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must partake of it myself, i went to the banquet, but i came away empty. i came away hungry and i'll die because i'll star of because i did not take what had been individually prepared for me. that one meal is mine and that's the way about salvation, it comes from grace, you must sit at the table and must partake. doesn't that lead you-- doesn't just that concept, to understand that concept doesn't that show you that god is a god of merit? >> yes. >> glenn: i mean, he will prepare a banquet for each of us, he's prepared a mansion for each of us, he's given us the opportunity, we all-- we may not be sitting you know, next to the special people or whatever, but we're still at the table, but it requires us to pick up the fork. >> we have to pick up the fork. >> you've got to understand biblically the bible says an all of us will have to stand before god and give an account individually and he'll measure our work as wood, hay or stubble. you will not be able to stand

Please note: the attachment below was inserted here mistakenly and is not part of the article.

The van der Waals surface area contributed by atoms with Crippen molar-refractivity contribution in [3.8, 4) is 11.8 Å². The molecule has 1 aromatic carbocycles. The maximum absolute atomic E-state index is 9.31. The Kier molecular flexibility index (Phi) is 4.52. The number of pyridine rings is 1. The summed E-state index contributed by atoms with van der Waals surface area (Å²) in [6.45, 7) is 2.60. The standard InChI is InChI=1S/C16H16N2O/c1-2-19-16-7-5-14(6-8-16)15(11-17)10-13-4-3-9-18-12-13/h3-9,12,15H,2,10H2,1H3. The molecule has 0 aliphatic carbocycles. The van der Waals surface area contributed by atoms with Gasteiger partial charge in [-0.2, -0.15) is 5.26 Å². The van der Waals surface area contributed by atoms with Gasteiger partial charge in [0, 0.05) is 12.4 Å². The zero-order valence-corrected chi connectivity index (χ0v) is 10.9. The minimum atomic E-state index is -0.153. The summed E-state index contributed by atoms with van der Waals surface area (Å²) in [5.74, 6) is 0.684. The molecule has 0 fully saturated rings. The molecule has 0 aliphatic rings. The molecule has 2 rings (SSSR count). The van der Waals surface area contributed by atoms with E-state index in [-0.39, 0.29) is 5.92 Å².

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in my stead for me, i have to stand in my stead before him and give an account of my life. that's not collectism, that's individual. i think that's lost in our conversation. what we're seeing, glenn, we're seeing an unholy mixture, a strange fire added to the scriptures and it's a marxist idea. we've got to be careful because marxism, socialism, communism, they have one thing in common, they do not believe in god and attempting to create a utopia here on earth that's generated and fostered by mankind and the bible says put no trust in man and they're attempting to achieve it through an eagletainer redistribution of wealth and take from the haves and give to the have notes, that's anti-bible. >> god created each of us in his own i am imagine and likeness and our rights are gifts from gods. so do we have rights as